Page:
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Good execution is really about one thing: understanding the reality of your organization and making decisions based on facts.
Just when we thought we had the pandemic under control and the economy was roaring back with tight employment, we must face a new reality: it isn’t over yet.
Our Line-of-Sight colleagues recently organized a roundtable for senior executives on the topic of “Strategic and operational frameworks post-Covid.”
They were expecting to hear about increased digital delivery, sustainable supply chains, and emerging customer behaviors.
But something interesting happened: all that those leaders wanted to discuss was leadership and people. That was the only perspective that mattered to them when considering their strategies and operations.
Today’s blog will be brief. Today, we are looking straight at reality. We are considering the two numbers that summarize the plight of most leaders: 90% and 95%.
If your company underwent drastic changes in its strategy or operating model during the past 2 years, you are not alone. Back in 2020, garment companies started to produce face masks, and appliance manufacturers churned out respirators. Not every CEO made such dramatic shifts in their operations, but many of us needed to re-orient our goals and execution to survive and thrive.
If there is one positive consequence of the pandemic, it is how companies have become more thoughtful about their culture.
In the dark days of 2020, business owners and CEOs sought the right balance between empathy and expectation for performance, leading them to redefine their values and culture. And of course, a tight job market encouraged companies to be more explicit about their culture because candidates now seek greater purpose.
You can boost your employees’ morale with a clear strategy. Clarifying your strategy and communicating it to employees can help them focus on the future, get a new sense of purpose, and focus on what matters.
In her groundbreaking study led by Harvard and Salesforce during the pandemic, famed innovation expert Linda Hill asked 1,700 executives: 97% said that their companies would not remain competitive unless they embarked on a digital transformation.
It is naturally challenging to try and establish causality between a company's growth rate and how its executives rate their own leadership. But the humility displayed by CEOs of growing companies hints at what Paul Leinwand, the co-author of a recent HBR article, calls “the paradoxes of leadership in the post-pandemic era”.
Among the five KSEs, the one with the broadest variation between CEOs is “activities and structure”, defined as the ability for an organization to focus employees on the tasks that matter the most to execute the strategy. CEOs who rate their execution capabilities the highest in this area lead organizations experiencing moderate growth (between +5 and +50%); on average they rate their capabilities on activities and structure at 78 points; compare that to CEOs of organizations that contracted (by 5% or more), at 59 points, and those of high-growth companies (growing 50% or more) at 63 points.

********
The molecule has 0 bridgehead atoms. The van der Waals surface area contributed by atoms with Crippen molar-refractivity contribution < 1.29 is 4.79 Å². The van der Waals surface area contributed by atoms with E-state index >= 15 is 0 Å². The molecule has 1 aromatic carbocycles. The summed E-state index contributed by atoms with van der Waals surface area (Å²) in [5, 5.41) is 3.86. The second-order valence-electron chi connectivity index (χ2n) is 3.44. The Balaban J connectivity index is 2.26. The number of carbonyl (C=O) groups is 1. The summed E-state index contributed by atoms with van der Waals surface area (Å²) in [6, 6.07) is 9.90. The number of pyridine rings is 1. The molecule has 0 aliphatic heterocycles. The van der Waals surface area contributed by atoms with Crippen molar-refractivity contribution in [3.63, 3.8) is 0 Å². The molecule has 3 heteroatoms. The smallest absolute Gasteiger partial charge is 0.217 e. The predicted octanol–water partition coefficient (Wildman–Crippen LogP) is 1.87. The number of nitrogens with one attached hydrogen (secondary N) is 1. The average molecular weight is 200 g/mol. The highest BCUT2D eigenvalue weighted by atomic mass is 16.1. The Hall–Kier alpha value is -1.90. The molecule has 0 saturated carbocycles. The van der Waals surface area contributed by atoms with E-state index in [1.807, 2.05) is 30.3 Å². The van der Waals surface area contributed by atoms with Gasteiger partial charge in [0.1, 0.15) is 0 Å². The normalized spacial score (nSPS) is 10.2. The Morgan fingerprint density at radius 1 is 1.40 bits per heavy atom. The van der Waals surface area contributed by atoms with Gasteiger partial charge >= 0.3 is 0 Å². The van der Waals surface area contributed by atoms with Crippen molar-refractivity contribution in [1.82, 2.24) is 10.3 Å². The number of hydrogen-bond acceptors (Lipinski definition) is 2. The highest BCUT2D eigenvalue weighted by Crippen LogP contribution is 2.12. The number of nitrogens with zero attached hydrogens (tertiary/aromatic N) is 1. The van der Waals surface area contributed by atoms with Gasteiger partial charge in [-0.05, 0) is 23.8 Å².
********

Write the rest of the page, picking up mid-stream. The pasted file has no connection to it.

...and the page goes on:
Selecting metrics is of paramount importance. Read on to see the five questions that you need to ask and answer when implementing a new set of metrics or evaluating an existing set.
In our always-on world, burnout has long been a reality. But in 2020 burnout and chronic stress became rampant as a third of U.S. employees started “living at work” and faced threats to their health, economic insecurity, and concerns for their loved ones. Burnout is more than just an employee problem; it is an organizational problem that requires an organizational solution.
In the post-pandemic, companies are restarting projects that got paused or side-tracked during the COVID crisis. But as employees are adjusting to being back in the office and consumer demand remains unpredictable, leaders should avoid the trap of doing too much, too soon.
The pandemic compelled many companies to rapidly pivot and develop new delivery models, products, or services to meet massive changes in customer behavior. So, we would expect many CEOs to continue to follow product innovation strategies in 2021; in fact, only about a quarter of them (24%) do; as we discuss in another article on market positioning, the majority of CEOs (50%) decided to pursue strategies based on customer intimacy. This makes a lot of sense: companies should be as attuned to demand shifts as possible in periods of high uncertainty, and this may inform the decision to innovate or not.
Line-Of-Sight was curious about the strategies CEOs are following as they navigate their way out of the pandemic. It turns out that only 21% of CEOs surveyed are following an operational excellence strategy. Operation excellence is a strategy aimed at delivering a combination of low price, ease, speed, hassle-free use, and convenience.
Want to follow a Customer Intimacy-based strategy? This post tells you how you need to execute.
Line-of-SightSM led a survey of more than 100 CEOs to measure how they evaluated the execution capabilities of their organization. This survey took place in Q1 2021, when most businesses were pivoting to take advantage of post-pandemic economic growth. The results indicate that among all five key execution success metrics, CEOs rate their capabilities related to human capital the lowest at 64, 7 points lower than the average organization health index at 71.